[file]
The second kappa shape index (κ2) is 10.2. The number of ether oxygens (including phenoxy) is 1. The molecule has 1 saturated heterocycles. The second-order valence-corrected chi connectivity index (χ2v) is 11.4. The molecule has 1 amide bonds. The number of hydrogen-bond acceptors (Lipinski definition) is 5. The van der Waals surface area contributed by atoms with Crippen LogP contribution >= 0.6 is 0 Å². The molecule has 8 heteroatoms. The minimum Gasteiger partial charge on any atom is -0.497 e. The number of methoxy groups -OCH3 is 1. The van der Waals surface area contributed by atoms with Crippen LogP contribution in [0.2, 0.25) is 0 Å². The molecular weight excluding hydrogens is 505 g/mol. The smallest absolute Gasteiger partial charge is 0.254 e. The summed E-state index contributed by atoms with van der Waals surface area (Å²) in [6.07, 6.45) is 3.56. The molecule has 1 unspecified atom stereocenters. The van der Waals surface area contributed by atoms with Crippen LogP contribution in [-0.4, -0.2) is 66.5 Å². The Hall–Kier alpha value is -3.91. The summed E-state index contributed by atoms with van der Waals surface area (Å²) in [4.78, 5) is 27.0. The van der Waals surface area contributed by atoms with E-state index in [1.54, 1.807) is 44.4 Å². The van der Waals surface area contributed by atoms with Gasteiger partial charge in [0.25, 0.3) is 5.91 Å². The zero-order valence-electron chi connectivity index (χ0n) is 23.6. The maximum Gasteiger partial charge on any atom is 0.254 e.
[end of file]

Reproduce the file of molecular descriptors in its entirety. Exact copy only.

The second kappa shape index (κ2) is 10.2. The number of ether oxygens (including phenoxy) is 1. The molecule has 1 saturated heterocycles. The second-order valence-corrected chi connectivity index (χ2v) is 11.4. The molecule has 1 amide bonds. The number of hydrogen-bond acceptors (Lipinski definition) is 5. The van der Waals surface area contributed by atoms with Crippen LogP contribution >= 0.6 is 0 Å². The molecule has 8 heteroatoms. The minimum Gasteiger partial charge on any atom is -0.497 e. The number of methoxy groups -OCH3 is 1. The van der Waals surface area contributed by atoms with Crippen LogP contribution in [0.2, 0.25) is 0 Å². The molecular weight excluding hydrogens is 505 g/mol. The smallest absolute Gasteiger partial charge is 0.254 e. The summed E-state index contributed by atoms with van der Waals surface area (Å²) in [6.07, 6.45) is 3.56. The molecule has 1 unspecified atom stereocenters. The van der Waals surface area contributed by atoms with Crippen LogP contribution in [-0.4, -0.2) is 66.5 Å². The Hall–Kier alpha value is -3.91. The summed E-state index contributed by atoms with van der Waals surface area (Å²) in [4.78, 5) is 27.0. The van der Waals surface area contributed by atoms with E-state index in [1.54, 1.807) is 44.4 Å². The van der Waals surface area contributed by atoms with Gasteiger partial charge in [0.25, 0.3) is 5.91 Å². The zero-order valence-electron chi connectivity index (χ0n) is 23.6. The maximum Gasteiger partial charge on any atom is 0.254 e.